Neil Patel is one of the greatest marketers on the planet.
But even the greats miss a shot every once in a while.
Case in point: this article. In it, Patel offers 12 excellent tips to generate more leads on your e-commerce website.
The first of Patel’s tips suggests giving your audience valuable content to improve your results on organic search. He uses the golf accessories brand Cutter & Buck to illustrate his point.
Here’s a screenshot from the article:
As always, Patel’s suggestion for improving SEO with content is spot on.
So, what did he miss?
When a shopper searches for a specific product, they are already aware that they have a problem. They’re also aware that there’s a specific solution for it.
That Googling shopper is somewhere around the middle of the audience awareness funnel.
Patel, however, claims his fictitious shopper enters the top of the funnel during a Google search. If that’s the case, then the funnel he’s referring to excludes consumers that are “unaware” and “problem aware.” It only captures shoppers who already have intent to make a purchase.
This mindset leaves a lot of your potential customers unattended by the marketing team. And it will cost your brand some serious sales.
Let’s lean into Patel’s scenario to see where his approach to the e-commerce sales funnel falls short.
Ted and Terry have a problem
See, the two friends love to play golf. But their Northern European lineage makes them particularly susceptible to sunburn.
This is great news for you and me.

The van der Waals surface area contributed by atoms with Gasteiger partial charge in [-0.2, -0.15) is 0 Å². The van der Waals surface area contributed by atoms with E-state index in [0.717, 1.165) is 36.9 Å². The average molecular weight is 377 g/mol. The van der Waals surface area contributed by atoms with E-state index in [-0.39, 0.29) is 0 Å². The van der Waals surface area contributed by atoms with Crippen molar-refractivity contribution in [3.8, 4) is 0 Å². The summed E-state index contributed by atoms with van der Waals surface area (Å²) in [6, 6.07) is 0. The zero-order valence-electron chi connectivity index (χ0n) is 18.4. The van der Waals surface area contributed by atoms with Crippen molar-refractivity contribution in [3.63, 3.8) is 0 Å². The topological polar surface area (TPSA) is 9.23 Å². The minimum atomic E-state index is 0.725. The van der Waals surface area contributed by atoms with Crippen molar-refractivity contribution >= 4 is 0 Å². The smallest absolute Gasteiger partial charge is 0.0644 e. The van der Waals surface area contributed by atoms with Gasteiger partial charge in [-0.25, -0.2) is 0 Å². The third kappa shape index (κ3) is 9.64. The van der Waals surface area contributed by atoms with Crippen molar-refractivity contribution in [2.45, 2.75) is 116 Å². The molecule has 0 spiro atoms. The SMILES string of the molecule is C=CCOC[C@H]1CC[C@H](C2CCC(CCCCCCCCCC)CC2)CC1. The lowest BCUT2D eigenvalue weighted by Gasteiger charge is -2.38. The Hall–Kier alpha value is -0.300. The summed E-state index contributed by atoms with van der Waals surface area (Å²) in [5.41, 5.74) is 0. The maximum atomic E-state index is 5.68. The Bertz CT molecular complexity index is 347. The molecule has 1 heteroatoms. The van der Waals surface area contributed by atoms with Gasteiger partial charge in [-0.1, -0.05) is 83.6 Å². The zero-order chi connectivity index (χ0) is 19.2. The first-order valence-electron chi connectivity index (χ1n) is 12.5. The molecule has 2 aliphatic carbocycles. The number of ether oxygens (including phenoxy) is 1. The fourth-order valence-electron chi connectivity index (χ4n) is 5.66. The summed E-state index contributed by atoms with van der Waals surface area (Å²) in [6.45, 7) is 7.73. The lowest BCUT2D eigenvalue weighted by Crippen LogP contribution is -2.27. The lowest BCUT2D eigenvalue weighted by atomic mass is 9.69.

See, we’re the marketers for a brand of golf accessories, including a line of lightweight, sunblocking golf shirts.
We’re really good at SEO. We know that when someone searches for things we sell, our brand will be on the first page of the search results.
But guess what? Neither Ted nor Terry buys our shirts.
Ted doesn’t even know that such clothing exists, so it’s good ol’ sunscreen for him.
Terry has heard of sun-protective shirts, and she searches for them on Google. But our brand is one of many she has never heard of on the results page. So she clicks another link.
What could we have done to improve our chances with Ted and Terry?
First, consider the entire awareness funnel
Neil Patel’s scenario does account for Terry, but it leaves her choice of where to click somewhat up to chance. And it doesn’t account for Ted at all.
Ted knows he has a problem with sunburns, but he doesn’t know that sun-protective shirts exist. He’s problem aware but not solution aware.
Terry has also felt the pain of sunburn. She already knew that sun-protective shirts existed, but she didn’t know that we make them. Prior to her Google search, she’s problem and solution aware, but not product aware.
Terry’s Google search will get her to the product aware stage. But the product she becomes aware of might not be ours.
Poor Ted is stuck in the problem aware stage until someone nudges him with education. Ideally, we want to be that someone.
So let’s do some things that make our brand the only choice for both Ted and Terry.
Second, meet your audience on social media
We know that the Teds and Terrys of the world hang out on platforms like Facebook and Instagram. And we know they love golf.
So, long before either one of them starts looking for a solution to their problem, we can gently introduce our brand by serving them interesting golf content on their social feeds.
We don’t want a hard sell here. More like a friend telling other friends something mutually interesting.
So let’s run some paid Facebook ads that feature content with headlines like:
- The 10 Toughest Holes in Golf
- How to Avoid Common Golf Injuries
- The Most Beautiful Golf Courses in Scotland
Since it’s just you and me running this marketing department, we don’t have time to produce all this content on our own. So we license some existing articles from professional golf magazines.